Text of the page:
Liver Fluke Management in Beef Cattle

April, 2016
Jonael Bosques, UF/IFAS Extension Director, Hardee County

Fasciola hepatica, or liver fluke is one of the most common internal parasites in beef cattle herds in Central and South Florida. These parasites thrive in areas where cattle graze year-round in low-lying pastures.

Ho do our cows get liver flukes?

After cattle consume forages contaminated with liver fluke encysted (coated dormant flukes) stage, the parasites molt and burrow through the lining of the intestine. They then make their way into the abdominal cavity and reach the liver where they will complete their adult life, mate and shed eggs. These eggs are then dispersed through the manure into our pastures where they hatch and make their way to fresh water snails. Once inside the snails, these larvae will further develop and emerge from the snail as young flukes and encyst on blades of grass. The completion of this life cycle requires 16 to 24 weeks.

Damage from heavy fluke burden

In low numbers, liver flukes are not a big problem. Young flukes can cause damage to the liver when these migrate through the organ. The liver is an organ that can restore itself, but large amounts of flukes can hinder organ function due to extensive damage. In cases where there are high numbers of liver flukes diarrhea, weight loss and jaundice (yellow mucous membranes) can be observed.

Liver flukes can also carry a bacterium called Clostridium hemolyticum into the animal tissue in which they feed on. These bacteria can colonize the liver producing toxins that destroy red blood cells, damage organs and possibly death. The name Redwater refers to the effect of these bacteria in destroying blood cells which can be apparent by red tint in the infected animal’s urine.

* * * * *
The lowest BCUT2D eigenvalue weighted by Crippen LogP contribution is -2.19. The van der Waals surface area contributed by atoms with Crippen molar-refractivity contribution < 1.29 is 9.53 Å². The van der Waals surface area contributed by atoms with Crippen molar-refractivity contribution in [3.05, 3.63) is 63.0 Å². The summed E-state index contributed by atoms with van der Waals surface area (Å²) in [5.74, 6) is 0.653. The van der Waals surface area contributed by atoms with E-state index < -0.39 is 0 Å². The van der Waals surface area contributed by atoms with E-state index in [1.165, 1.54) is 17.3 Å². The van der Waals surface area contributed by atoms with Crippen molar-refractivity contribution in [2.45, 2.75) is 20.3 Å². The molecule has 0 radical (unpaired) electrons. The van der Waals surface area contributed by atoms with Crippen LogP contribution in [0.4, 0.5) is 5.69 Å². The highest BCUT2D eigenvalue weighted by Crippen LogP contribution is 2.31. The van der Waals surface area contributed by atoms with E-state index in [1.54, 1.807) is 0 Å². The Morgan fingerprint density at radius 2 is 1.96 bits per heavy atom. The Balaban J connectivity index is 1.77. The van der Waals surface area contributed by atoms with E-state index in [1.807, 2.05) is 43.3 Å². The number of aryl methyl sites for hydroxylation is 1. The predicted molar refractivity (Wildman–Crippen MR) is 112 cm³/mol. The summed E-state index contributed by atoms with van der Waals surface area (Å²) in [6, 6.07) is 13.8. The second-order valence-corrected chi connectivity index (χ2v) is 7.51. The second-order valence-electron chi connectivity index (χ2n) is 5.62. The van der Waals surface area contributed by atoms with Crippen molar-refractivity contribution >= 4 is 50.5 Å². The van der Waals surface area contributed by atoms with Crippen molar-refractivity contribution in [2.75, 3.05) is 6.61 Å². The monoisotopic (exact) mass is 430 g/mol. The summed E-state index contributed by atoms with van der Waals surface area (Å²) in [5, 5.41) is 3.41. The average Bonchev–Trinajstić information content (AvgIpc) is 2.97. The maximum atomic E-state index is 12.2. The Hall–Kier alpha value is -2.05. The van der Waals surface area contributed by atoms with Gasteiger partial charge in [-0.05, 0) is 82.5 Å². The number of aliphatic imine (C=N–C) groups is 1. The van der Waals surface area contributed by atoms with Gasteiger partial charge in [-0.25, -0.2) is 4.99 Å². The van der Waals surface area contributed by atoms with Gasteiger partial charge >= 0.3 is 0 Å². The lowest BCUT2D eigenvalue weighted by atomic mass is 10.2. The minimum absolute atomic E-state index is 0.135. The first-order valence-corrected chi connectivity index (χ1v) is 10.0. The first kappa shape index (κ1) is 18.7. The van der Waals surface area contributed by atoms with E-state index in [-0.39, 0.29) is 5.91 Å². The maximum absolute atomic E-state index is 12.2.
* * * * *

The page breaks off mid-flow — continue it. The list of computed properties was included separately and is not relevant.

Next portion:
As a result from heavy liver fluke burdens, infected animals can suffer decreased fertility due to the damage described previously.

Managing Liver Flukes in our Herd

Eliminating liver flukes in our climatic conditions would require the elimination of fresh water snails. Animals can be treated during late summer, ideally between August 15 and September 1 to eliminate flukes acquired during spring and early summer. Heat and rainfall usually reduces the amount of eggs in the pasture during summer months. Treatment during this time will result in eliminating adult flukes.

Products recommended for fluke management have proven to be ineffective in killing juvenile flukes (larvae that have not yet made it to the bile ducts in the liver). Clorsulon and albendazole products are the only approved drugs to control flukes in cattle in the US. A full dose of Clorsulon (7 mg/kg orally) has been proven effective against mature and immature flukes, but this product has no activity against nematodes. Albendazole on the other hand does. If Clorsulon is to be used it can be combined with benzimidasoles, levamisole and ivermectin. Clorsulon is also available in combination with ivermectin (Ivomec Plus®). Please consult with your veterinarian for more details on how to administer these drugs for optimal results.

In extremely wet years like this one, you can expect to have fluke problems. A second treatment during the spring may be cost effective to reduce adult numbers in the summer. Ditching and draining pastures can result in fewer snail populations on your farm. When possible, avoid turning your cattle herds into wet pastures during the fall months when there is more liver fluke shedding from snails into our forage.  

For more information on the topic, please access our UF/IFAS Extension publication titled Liver Fluke Control in Beef Cattle (#VM120) online or call the UF/IFAS Extension office in Hardee County at 863-773-2164.